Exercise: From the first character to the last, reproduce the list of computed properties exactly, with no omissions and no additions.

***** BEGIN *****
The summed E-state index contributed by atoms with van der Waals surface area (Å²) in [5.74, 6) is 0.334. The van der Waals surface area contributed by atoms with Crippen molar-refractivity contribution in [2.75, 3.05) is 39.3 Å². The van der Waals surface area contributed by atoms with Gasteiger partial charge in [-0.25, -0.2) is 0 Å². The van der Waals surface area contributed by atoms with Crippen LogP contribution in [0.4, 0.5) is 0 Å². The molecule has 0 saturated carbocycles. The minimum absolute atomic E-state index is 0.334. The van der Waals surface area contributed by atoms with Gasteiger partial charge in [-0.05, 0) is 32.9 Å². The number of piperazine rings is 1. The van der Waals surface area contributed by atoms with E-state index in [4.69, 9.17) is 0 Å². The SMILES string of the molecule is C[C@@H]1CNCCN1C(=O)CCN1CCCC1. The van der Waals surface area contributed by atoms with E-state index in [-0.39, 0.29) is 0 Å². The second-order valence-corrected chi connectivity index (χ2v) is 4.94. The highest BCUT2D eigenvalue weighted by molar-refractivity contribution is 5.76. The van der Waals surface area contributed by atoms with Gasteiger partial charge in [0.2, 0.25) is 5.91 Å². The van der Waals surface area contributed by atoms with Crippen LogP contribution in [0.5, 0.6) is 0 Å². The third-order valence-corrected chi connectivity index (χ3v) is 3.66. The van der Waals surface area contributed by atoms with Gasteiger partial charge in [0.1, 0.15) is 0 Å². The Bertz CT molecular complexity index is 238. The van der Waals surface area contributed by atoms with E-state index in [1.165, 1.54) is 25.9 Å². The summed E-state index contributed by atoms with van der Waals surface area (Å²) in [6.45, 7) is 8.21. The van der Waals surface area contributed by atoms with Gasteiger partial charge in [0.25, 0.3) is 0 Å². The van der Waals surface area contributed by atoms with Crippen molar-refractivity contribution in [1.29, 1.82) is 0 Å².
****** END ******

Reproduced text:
The summed E-state index contributed by atoms with van der Waals surface area (Å²) in [5.74, 6) is 0.334. The van der Waals surface area contributed by atoms with Crippen molar-refractivity contribution in [2.75, 3.05) is 39.3 Å². The van der Waals surface area contributed by atoms with Gasteiger partial charge in [-0.25, -0.2) is 0 Å². The van der Waals surface area contributed by atoms with Crippen LogP contribution in [0.4, 0.5) is 0 Å². The molecule has 0 saturated carbocycles. The minimum absolute atomic E-state index is 0.334. The van der Waals surface area contributed by atoms with Gasteiger partial charge in [-0.05, 0) is 32.9 Å². The number of piperazine rings is 1. The van der Waals surface area contributed by atoms with E-state index in [4.69, 9.17) is 0 Å². The SMILES string of the molecule is C[C@@H]1CNCCN1C(=O)CCN1CCCC1. The van der Waals surface area contributed by atoms with E-state index in [-0.39, 0.29) is 0 Å². The second-order valence-corrected chi connectivity index (χ2v) is 4.94. The highest BCUT2D eigenvalue weighted by molar-refractivity contribution is 5.76. The van der Waals surface area contributed by atoms with Gasteiger partial charge in [0.2, 0.25) is 5.91 Å². The van der Waals surface area contributed by atoms with Crippen LogP contribution in [0.5, 0.6) is 0 Å². The third-order valence-corrected chi connectivity index (χ3v) is 3.66. The van der Waals surface area contributed by atoms with Gasteiger partial charge in [0.1, 0.15) is 0 Å². The Bertz CT molecular complexity index is 238. The van der Waals surface area contributed by atoms with E-state index in [1.165, 1.54) is 25.9 Å². The summed E-state index contributed by atoms with van der Waals surface area (Å²) in [6.45, 7) is 8.21. The van der Waals surface area contributed by atoms with Gasteiger partial charge in [0.25, 0.3) is 0 Å². The van der Waals surface area contributed by atoms with Crippen molar-refractivity contribution in [1.29, 1.82) is 0 Å².